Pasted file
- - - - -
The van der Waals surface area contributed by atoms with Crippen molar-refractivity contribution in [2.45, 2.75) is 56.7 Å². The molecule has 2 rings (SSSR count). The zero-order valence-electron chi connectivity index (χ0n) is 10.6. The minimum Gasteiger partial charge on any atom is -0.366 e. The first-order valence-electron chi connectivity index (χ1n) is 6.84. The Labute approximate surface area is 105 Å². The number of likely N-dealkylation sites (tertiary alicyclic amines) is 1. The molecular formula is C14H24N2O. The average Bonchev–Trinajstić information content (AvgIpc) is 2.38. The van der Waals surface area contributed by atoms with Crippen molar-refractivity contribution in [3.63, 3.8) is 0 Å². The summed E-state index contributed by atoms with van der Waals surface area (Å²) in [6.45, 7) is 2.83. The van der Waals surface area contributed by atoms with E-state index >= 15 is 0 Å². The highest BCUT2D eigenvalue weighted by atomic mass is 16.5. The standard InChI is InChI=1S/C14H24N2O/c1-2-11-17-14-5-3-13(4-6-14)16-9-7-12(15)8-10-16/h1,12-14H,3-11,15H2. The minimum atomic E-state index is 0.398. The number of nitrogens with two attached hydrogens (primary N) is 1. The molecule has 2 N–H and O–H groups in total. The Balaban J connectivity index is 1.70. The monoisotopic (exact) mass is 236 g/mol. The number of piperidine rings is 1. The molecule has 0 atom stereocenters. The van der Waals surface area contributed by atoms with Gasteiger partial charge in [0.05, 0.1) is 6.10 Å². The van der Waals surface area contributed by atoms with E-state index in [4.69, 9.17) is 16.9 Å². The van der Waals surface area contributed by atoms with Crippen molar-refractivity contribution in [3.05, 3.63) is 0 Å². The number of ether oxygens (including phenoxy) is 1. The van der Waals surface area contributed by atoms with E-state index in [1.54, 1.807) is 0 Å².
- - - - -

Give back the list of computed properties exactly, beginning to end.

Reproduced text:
The van der Waals surface area contributed by atoms with Crippen molar-refractivity contribution in [2.45, 2.75) is 56.7 Å². The molecule has 2 rings (SSSR count). The zero-order valence-electron chi connectivity index (χ0n) is 10.6. The minimum Gasteiger partial charge on any atom is -0.366 e. The first-order valence-electron chi connectivity index (χ1n) is 6.84. The Labute approximate surface area is 105 Å². The number of likely N-dealkylation sites (tertiary alicyclic amines) is 1. The molecular formula is C14H24N2O. The average Bonchev–Trinajstić information content (AvgIpc) is 2.38. The van der Waals surface area contributed by atoms with Crippen molar-refractivity contribution in [3.63, 3.8) is 0 Å². The summed E-state index contributed by atoms with van der Waals surface area (Å²) in [6.45, 7) is 2.83. The van der Waals surface area contributed by atoms with E-state index >= 15 is 0 Å². The highest BCUT2D eigenvalue weighted by atomic mass is 16.5. The standard InChI is InChI=1S/C14H24N2O/c1-2-11-17-14-5-3-13(4-6-14)16-9-7-12(15)8-10-16/h1,12-14H,3-11,15H2. The minimum atomic E-state index is 0.398. The number of nitrogens with two attached hydrogens (primary N) is 1. The molecule has 2 N–H and O–H groups in total. The Balaban J connectivity index is 1.70. The monoisotopic (exact) mass is 236 g/mol. The number of piperidine rings is 1. The molecule has 0 atom stereocenters. The van der Waals surface area contributed by atoms with Gasteiger partial charge in [0.05, 0.1) is 6.10 Å². The van der Waals surface area contributed by atoms with E-state index in [4.69, 9.17) is 16.9 Å². The van der Waals surface area contributed by atoms with Crippen molar-refractivity contribution in [3.05, 3.63) is 0 Å². The number of ether oxygens (including phenoxy) is 1. The van der Waals surface area contributed by atoms with E-state index in [1.54, 1.807) is 0 Å².